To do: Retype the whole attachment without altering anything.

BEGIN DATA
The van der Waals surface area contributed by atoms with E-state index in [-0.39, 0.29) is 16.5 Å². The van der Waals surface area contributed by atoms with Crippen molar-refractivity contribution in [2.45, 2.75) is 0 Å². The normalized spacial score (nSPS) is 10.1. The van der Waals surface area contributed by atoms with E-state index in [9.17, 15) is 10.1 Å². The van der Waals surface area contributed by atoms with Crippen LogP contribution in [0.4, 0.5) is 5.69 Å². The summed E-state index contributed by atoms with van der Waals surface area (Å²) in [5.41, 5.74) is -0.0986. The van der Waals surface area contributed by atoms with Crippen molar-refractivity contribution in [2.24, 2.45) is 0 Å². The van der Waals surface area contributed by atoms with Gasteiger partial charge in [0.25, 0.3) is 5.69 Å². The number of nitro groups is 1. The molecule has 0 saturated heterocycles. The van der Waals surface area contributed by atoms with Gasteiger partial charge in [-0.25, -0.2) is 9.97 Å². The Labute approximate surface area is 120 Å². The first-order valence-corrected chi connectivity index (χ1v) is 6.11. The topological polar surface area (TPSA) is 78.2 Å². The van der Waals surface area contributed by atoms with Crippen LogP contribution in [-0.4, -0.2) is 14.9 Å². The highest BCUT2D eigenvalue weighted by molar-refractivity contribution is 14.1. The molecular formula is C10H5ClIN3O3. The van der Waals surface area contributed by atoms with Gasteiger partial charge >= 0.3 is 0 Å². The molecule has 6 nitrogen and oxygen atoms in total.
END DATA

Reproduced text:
The van der Waals surface area contributed by atoms with E-state index in [-0.39, 0.29) is 16.5 Å². The van der Waals surface area contributed by atoms with Crippen molar-refractivity contribution in [2.45, 2.75) is 0 Å². The normalized spacial score (nSPS) is 10.1. The van der Waals surface area contributed by atoms with E-state index in [9.17, 15) is 10.1 Å². The van der Waals surface area contributed by atoms with Crippen LogP contribution in [0.4, 0.5) is 5.69 Å². The summed E-state index contributed by atoms with van der Waals surface area (Å²) in [5.41, 5.74) is -0.0986. The van der Waals surface area contributed by atoms with Crippen molar-refractivity contribution in [2.24, 2.45) is 0 Å². The van der Waals surface area contributed by atoms with Gasteiger partial charge in [0.25, 0.3) is 5.69 Å². The number of nitro groups is 1. The molecule has 0 saturated heterocycles. The van der Waals surface area contributed by atoms with Gasteiger partial charge in [-0.25, -0.2) is 9.97 Å². The Labute approximate surface area is 120 Å². The first-order valence-corrected chi connectivity index (χ1v) is 6.11. The topological polar surface area (TPSA) is 78.2 Å². The van der Waals surface area contributed by atoms with Crippen LogP contribution in [-0.4, -0.2) is 14.9 Å². The highest BCUT2D eigenvalue weighted by molar-refractivity contribution is 14.1. The molecular formula is C10H5ClIN3O3. The van der Waals surface area contributed by atoms with Gasteiger partial charge >= 0.3 is 0 Å². The molecule has 6 nitrogen and oxygen atoms in total.